The New York Court of Appeals has held that where a contract contains a New York choice-of-law provision and is otherwise subject to New York General Obligations Law Section 5-1401, New York substantive law will apply and the court need not conduct a conflict-of-laws analysis.
The parties in the case were Brazilian entities. Plaintiff purchased $14 million of defendant’s global notes. The relevant guarantee contained a choice-of-law provision providing that it would be governed by New York law. Plaintiff commenced an action after interest payments ceased and it failed to receive payment of the global note principal. Defendant moved for summary judgment contending that New York’s choice-of-law principles should apply to the guarantee, resulting in the application of Brazilian law which, defendant argued, would render the guarantee void. Defendant asserted that because the guarantee lacked an express exclusion of New York’s conflict-of-laws principles, the court must conduct a conflicts analysis. Plaintiff also moved for summary judgment.
The New York Court of Appeals found that where a contract was governed by New York General Obligations Law Section 5-1401, which generally covers all commercial contracts involving not less than $250,000, and contains a New York choice-of-law provision, New York substantive law will apply even if the contract did not expressly exclude New York choice-of-law principles. Thus, the court can apply New York substantive law without conducting a conflict-of-laws analysis. The court added that requiring a court to engage in a conflict-of-laws analysis despite the parties’ expressed desire to apply New York law would frustrate the Legislature’s goal of eliminating uncertainty regarding governing law.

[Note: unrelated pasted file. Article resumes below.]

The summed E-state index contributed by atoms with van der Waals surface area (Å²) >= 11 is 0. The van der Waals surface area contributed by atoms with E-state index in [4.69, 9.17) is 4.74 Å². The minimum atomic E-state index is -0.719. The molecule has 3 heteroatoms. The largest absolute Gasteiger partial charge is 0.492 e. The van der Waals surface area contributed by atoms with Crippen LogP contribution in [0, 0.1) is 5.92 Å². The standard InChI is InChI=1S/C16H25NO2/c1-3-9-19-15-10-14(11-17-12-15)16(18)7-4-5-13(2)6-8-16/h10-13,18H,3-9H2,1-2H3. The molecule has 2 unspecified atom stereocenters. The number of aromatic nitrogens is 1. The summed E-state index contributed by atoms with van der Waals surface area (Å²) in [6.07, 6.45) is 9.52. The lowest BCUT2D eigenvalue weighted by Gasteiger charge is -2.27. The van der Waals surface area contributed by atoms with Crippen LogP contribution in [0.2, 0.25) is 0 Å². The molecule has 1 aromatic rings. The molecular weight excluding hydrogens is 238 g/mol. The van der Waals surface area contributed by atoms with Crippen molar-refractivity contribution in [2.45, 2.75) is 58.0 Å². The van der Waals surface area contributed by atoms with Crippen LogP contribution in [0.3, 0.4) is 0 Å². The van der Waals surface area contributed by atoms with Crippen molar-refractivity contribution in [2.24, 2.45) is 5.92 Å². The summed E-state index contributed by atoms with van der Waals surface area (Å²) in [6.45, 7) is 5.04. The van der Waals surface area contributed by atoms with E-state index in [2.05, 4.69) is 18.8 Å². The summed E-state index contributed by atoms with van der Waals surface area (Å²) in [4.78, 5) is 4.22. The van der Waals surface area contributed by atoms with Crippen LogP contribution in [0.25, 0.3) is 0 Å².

IRB-Brasil Resseguros, S.A. v. Inepar Investments, S.A., No. 191, 2012 N.Y. LEXIS 3555 (December 18, 2012).